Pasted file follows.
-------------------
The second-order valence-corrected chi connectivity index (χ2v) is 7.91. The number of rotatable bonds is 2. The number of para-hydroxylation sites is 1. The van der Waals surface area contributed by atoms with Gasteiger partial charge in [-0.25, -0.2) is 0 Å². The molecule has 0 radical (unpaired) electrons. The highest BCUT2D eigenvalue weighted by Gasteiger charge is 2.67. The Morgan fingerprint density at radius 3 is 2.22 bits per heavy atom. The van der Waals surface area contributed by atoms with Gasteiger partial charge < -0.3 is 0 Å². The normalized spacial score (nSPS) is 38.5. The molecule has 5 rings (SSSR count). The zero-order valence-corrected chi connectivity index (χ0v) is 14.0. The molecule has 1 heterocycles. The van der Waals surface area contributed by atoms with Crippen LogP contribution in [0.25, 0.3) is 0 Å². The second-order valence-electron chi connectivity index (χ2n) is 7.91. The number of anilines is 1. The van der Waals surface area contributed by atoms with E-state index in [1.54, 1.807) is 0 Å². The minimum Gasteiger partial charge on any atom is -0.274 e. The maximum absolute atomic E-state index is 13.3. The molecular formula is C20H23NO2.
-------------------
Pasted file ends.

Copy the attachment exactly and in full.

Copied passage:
The second-order valence-corrected chi connectivity index (χ2v) is 7.91. The number of rotatable bonds is 2. The number of para-hydroxylation sites is 1. The van der Waals surface area contributed by atoms with Gasteiger partial charge in [-0.25, -0.2) is 0 Å². The molecule has 0 radical (unpaired) electrons. The highest BCUT2D eigenvalue weighted by Gasteiger charge is 2.67. The Morgan fingerprint density at radius 3 is 2.22 bits per heavy atom. The van der Waals surface area contributed by atoms with Gasteiger partial charge < -0.3 is 0 Å². The normalized spacial score (nSPS) is 38.5. The molecule has 5 rings (SSSR count). The zero-order valence-corrected chi connectivity index (χ0v) is 14.0. The molecule has 1 heterocycles. The van der Waals surface area contributed by atoms with Crippen LogP contribution in [0.25, 0.3) is 0 Å². The second-order valence-electron chi connectivity index (χ2n) is 7.91. The number of anilines is 1. The van der Waals surface area contributed by atoms with E-state index in [1.54, 1.807) is 0 Å². The minimum Gasteiger partial charge on any atom is -0.274 e. The maximum absolute atomic E-state index is 13.3. The molecular formula is C20H23NO2.